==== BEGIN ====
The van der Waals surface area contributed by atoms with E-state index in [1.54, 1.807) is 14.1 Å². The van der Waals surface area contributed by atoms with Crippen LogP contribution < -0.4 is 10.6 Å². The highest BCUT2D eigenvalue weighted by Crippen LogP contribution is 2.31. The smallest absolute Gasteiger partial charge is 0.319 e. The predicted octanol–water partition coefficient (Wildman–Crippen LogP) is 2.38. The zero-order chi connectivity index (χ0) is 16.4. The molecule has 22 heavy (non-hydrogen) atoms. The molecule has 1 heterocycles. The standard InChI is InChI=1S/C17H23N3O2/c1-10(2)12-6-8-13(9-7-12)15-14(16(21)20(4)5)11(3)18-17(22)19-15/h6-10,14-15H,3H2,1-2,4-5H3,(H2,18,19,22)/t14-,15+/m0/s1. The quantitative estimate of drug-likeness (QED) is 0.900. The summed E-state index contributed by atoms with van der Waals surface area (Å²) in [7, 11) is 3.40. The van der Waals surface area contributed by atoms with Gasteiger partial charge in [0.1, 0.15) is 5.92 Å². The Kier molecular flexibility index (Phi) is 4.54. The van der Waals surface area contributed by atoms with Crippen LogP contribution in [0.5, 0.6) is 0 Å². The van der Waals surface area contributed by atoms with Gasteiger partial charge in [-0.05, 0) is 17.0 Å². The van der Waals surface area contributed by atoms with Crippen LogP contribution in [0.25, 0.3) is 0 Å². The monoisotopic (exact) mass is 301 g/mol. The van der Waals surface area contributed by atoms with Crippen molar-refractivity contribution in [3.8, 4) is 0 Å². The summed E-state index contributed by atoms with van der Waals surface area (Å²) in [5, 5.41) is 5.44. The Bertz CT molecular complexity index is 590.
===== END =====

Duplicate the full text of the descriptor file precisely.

The van der Waals surface area contributed by atoms with E-state index in [1.54, 1.807) is 14.1 Å². The van der Waals surface area contributed by atoms with Crippen LogP contribution < -0.4 is 10.6 Å². The highest BCUT2D eigenvalue weighted by Crippen LogP contribution is 2.31. The smallest absolute Gasteiger partial charge is 0.319 e. The predicted octanol–water partition coefficient (Wildman–Crippen LogP) is 2.38. The zero-order chi connectivity index (χ0) is 16.4. The molecule has 22 heavy (non-hydrogen) atoms. The molecule has 1 heterocycles. The standard InChI is InChI=1S/C17H23N3O2/c1-10(2)12-6-8-13(9-7-12)15-14(16(21)20(4)5)11(3)18-17(22)19-15/h6-10,14-15H,3H2,1-2,4-5H3,(H2,18,19,22)/t14-,15+/m0/s1. The quantitative estimate of drug-likeness (QED) is 0.900. The summed E-state index contributed by atoms with van der Waals surface area (Å²) in [7, 11) is 3.40. The van der Waals surface area contributed by atoms with Gasteiger partial charge in [0.1, 0.15) is 5.92 Å². The Kier molecular flexibility index (Phi) is 4.54. The van der Waals surface area contributed by atoms with Crippen LogP contribution in [0.5, 0.6) is 0 Å². The van der Waals surface area contributed by atoms with Gasteiger partial charge in [-0.05, 0) is 17.0 Å². The van der Waals surface area contributed by atoms with Crippen LogP contribution in [0.25, 0.3) is 0 Å². The monoisotopic (exact) mass is 301 g/mol. The van der Waals surface area contributed by atoms with Crippen molar-refractivity contribution in [3.8, 4) is 0 Å². The summed E-state index contributed by atoms with van der Waals surface area (Å²) in [5, 5.41) is 5.44. The Bertz CT molecular complexity index is 590.